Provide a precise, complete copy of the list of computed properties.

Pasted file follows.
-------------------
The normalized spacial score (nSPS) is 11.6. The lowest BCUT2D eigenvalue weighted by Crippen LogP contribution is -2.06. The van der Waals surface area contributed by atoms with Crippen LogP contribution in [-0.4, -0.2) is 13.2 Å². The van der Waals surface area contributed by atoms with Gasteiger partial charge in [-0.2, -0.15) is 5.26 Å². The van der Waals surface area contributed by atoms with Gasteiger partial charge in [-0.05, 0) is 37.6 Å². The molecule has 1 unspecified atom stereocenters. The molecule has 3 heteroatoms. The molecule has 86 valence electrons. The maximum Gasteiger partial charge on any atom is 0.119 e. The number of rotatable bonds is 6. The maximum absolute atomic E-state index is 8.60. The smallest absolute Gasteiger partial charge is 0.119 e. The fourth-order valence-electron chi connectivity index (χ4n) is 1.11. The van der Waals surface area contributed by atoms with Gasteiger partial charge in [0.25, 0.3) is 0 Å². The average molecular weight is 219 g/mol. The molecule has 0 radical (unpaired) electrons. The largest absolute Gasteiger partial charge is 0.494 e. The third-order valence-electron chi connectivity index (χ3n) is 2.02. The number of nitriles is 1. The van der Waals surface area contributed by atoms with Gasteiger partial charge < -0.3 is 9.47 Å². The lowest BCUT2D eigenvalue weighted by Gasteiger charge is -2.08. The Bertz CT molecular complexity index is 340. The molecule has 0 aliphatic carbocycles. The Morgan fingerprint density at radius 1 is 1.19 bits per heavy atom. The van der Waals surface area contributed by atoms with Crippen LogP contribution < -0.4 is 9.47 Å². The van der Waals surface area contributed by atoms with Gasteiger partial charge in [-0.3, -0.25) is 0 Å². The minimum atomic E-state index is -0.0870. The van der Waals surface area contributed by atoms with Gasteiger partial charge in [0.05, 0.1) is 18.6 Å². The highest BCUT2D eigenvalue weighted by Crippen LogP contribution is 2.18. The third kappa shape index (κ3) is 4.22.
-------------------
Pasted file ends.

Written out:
The normalized spacial score (nSPS) is 11.6. The lowest BCUT2D eigenvalue weighted by Crippen LogP contribution is -2.06. The van der Waals surface area contributed by atoms with Crippen LogP contribution in [-0.4, -0.2) is 13.2 Å². The van der Waals surface area contributed by atoms with Gasteiger partial charge in [-0.2, -0.15) is 5.26 Å². The van der Waals surface area contributed by atoms with Gasteiger partial charge in [-0.05, 0) is 37.6 Å². The molecule has 1 unspecified atom stereocenters. The molecule has 3 heteroatoms. The molecule has 86 valence electrons. The maximum Gasteiger partial charge on any atom is 0.119 e. The number of rotatable bonds is 6. The maximum absolute atomic E-state index is 8.60. The smallest absolute Gasteiger partial charge is 0.119 e. The fourth-order valence-electron chi connectivity index (χ4n) is 1.11. The van der Waals surface area contributed by atoms with Gasteiger partial charge in [0.25, 0.3) is 0 Å². The average molecular weight is 219 g/mol. The molecule has 0 radical (unpaired) electrons. The largest absolute Gasteiger partial charge is 0.494 e. The third-order valence-electron chi connectivity index (χ3n) is 2.02. The number of nitriles is 1. The van der Waals surface area contributed by atoms with Gasteiger partial charge < -0.3 is 9.47 Å². The lowest BCUT2D eigenvalue weighted by Gasteiger charge is -2.08. The Bertz CT molecular complexity index is 340. The molecule has 0 aliphatic carbocycles. The Morgan fingerprint density at radius 1 is 1.19 bits per heavy atom. The van der Waals surface area contributed by atoms with Crippen LogP contribution < -0.4 is 9.47 Å². The van der Waals surface area contributed by atoms with Gasteiger partial charge in [-0.3, -0.25) is 0 Å². The minimum atomic E-state index is -0.0870. The van der Waals surface area contributed by atoms with Gasteiger partial charge in [0.05, 0.1) is 18.6 Å². The highest BCUT2D eigenvalue weighted by Crippen LogP contribution is 2.18. The third kappa shape index (κ3) is 4.22.